Summary and Analysis 11 Cecil Thunder:
He is bewildered and buffeted about in a world of political unrest, theological discord, and economic decline. In this environment, he attempts to resolve for himself the problems of faith, morality, and art.
At the end, feeling himself cut off from nation, religion, and family, he decides to leave Ireland in order to seek his own fulfillment as an artist, the artificer that his name suggests.
Simon Dedalus Simon Dedalus, an easygoing, talkative, patriotic Irishman who reveres the memory of nationalist leader Charles Stewart Parnell. During his lifetime he has engaged in many activities, as a medical student, an actor, an investor, and a tax-gatherer, among others; but he has failed in everything he has tried.
Simon is almost the stereotyped, eloquent Irishman who drinks much more than is good for him. Dedalus, a worn, quiet woman who remains a shadowy background figure in the novel. An energetic defender of anything Catholic, she despises anyone whose views are opposed to her own. Her special targets are certain Irish patriots, particularly Parnell, and all enemies of priests.
Her violent arguments with Simon Dedalus on politics and religion make a profound impression on young Stephen.
He is not allowed to play with the little girl because she is a Protestant. She is the girl to whom he addresses his love poems. He is athletic, emotionally moved by ancient Irish myth, and obedient to the Church. To Stephen, he personifies country, religion, and the dead romantic past, the forces in the national life that Stephen is trying to escape.
Lynch Lynch, an intelligent but irreverent student at University College. During a walk in the rain, Stephen Dedalus tries to explain to Lynch his own views on art. Cranly Cranly, a student at University College.
A casuist, he serves as an intellectual foil to Stephen Dedalus. To him, Stephen confides his decision not to find his vocation in the Church and the reasons for his inability to accept its rituals or even to believe its teachings.
While Stephen Dedalus is attending Belvedere College, during a religious retreat, Father Arnall preaches an eloquent sermon on the sin of Lucifer and his fall. The sermon moves Stephen so deeply that he experiences a religious crisis, renounces all pleasures of the flesh, and for a time contemplates becoming a priest.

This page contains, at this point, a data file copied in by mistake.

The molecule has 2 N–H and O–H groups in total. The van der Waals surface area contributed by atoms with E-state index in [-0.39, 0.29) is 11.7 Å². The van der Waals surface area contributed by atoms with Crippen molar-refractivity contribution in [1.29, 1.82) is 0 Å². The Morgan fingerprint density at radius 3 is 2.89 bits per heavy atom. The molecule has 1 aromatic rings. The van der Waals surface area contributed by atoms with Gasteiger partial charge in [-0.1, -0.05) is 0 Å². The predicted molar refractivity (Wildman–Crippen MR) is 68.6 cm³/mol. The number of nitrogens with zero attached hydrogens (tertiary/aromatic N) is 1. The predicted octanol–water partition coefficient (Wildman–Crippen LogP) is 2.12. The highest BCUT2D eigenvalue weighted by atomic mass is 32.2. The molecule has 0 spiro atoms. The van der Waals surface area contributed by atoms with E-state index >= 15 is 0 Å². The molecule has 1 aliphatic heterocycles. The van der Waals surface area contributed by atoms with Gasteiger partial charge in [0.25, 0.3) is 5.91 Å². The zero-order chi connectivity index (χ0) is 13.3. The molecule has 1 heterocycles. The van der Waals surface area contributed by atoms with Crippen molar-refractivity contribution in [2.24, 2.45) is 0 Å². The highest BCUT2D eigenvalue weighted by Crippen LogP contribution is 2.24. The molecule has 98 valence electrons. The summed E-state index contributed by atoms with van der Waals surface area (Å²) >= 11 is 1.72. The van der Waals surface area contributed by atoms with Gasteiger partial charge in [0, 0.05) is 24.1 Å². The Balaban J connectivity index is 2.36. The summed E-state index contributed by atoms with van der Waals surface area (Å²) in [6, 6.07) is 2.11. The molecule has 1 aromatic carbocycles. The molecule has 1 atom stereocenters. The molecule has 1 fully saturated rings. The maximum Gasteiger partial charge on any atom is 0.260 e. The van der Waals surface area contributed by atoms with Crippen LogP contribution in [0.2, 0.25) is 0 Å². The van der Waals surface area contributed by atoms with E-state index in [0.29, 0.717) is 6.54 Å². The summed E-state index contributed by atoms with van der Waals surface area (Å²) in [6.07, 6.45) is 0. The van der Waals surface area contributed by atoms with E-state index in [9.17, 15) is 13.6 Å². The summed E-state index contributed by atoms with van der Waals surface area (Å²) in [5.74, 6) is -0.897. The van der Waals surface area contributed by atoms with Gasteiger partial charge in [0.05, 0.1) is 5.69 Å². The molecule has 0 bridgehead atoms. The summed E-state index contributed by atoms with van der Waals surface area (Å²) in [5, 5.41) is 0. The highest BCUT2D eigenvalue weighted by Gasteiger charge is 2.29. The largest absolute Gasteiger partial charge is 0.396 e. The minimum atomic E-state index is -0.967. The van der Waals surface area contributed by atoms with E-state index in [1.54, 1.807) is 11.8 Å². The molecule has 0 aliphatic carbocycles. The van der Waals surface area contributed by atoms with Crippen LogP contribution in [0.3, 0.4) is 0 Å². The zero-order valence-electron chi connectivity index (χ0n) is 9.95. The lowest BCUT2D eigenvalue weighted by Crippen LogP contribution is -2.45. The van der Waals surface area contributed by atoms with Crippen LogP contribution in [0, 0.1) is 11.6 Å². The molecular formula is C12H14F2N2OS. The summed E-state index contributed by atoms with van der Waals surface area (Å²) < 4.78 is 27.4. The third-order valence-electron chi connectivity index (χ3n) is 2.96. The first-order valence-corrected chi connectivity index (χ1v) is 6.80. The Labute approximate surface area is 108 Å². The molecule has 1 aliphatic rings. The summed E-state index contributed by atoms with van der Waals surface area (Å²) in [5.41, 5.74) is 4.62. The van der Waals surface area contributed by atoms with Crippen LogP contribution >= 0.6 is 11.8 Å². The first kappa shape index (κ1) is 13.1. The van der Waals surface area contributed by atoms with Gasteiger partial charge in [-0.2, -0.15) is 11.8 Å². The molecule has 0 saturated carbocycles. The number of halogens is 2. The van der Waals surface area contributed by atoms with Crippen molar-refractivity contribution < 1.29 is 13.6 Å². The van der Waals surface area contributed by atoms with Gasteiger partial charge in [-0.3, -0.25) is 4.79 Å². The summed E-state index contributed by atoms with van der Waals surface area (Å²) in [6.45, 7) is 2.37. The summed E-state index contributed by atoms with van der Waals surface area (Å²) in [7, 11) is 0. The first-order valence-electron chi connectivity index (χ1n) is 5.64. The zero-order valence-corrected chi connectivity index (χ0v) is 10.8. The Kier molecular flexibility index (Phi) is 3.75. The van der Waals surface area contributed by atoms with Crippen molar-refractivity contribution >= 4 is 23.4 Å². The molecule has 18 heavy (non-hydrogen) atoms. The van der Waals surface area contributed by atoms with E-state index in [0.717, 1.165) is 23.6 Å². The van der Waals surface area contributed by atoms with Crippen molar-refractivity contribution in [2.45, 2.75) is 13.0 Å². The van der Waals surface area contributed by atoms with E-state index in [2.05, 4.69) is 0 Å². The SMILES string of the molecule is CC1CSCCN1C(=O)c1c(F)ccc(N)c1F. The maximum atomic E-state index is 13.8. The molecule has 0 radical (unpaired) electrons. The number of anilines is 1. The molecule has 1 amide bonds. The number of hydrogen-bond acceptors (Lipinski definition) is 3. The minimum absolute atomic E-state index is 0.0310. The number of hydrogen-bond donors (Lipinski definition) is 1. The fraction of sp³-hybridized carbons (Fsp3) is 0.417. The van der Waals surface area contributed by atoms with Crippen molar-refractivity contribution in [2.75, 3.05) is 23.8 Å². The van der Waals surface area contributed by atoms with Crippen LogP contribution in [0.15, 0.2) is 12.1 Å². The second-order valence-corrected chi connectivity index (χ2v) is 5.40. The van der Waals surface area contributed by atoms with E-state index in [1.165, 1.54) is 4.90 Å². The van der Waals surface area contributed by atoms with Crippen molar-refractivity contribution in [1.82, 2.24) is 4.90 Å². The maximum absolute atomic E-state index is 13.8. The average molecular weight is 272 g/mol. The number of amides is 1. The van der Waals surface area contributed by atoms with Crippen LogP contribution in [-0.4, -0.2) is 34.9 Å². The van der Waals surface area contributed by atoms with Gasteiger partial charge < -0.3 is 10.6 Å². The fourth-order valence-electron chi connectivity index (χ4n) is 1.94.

A strict disciplinarian, he punishes Stephen Dedalus unjustly after the boy has broken his glasses and is unable to study. When Stephen is a small boy, he accompanies Uncle Charles on his errands.- James Joyce's A Portrait of the Artist as a Young Man James Joyce's novel A Portrait of the Artist as a Young Man () is entirely concerned with the development of its main character, Stephen Dedalus.
Instant downloads of all LitChart PDFs (including A Portrait of the Artist as a Young Man). A Portrait of the Artist as a Young Man, strictly speaking, is not an autobiographical novel, and yet in the novel, Joyce attempts to weave much of the fabric of his real life into an artful tapestry of fiction.
Most of the following characters in the novel are based on people who actually existed. CHARACTER ANALYSIS STEPHEN DEDALUS Stephen's earliest memories--intensely vivid and fragmented--are proof that from the first, he always viewed his world from an artist's perspective.
Later, as a young man, Stephen retains his childlike curiosity about people and things. Stephen's Journey to Maturation in A Portrait of the Artist as a Young Man by James Joyce Words 5 Pages In A Portrait of the Artist as a Young Man, the author James Joyce uses the development of Stephen from a sensitive child to a rebellious young man to develop the plot of the novel.
James Joyce's Alter Ego in A Portrait of the Artist as a Young Man Works Cited Missing In James Joyce's A Portrait of the Artist as a Young Man, Stephen Dedalus, a young man growing up, has many of the same traits of the young James Joyce.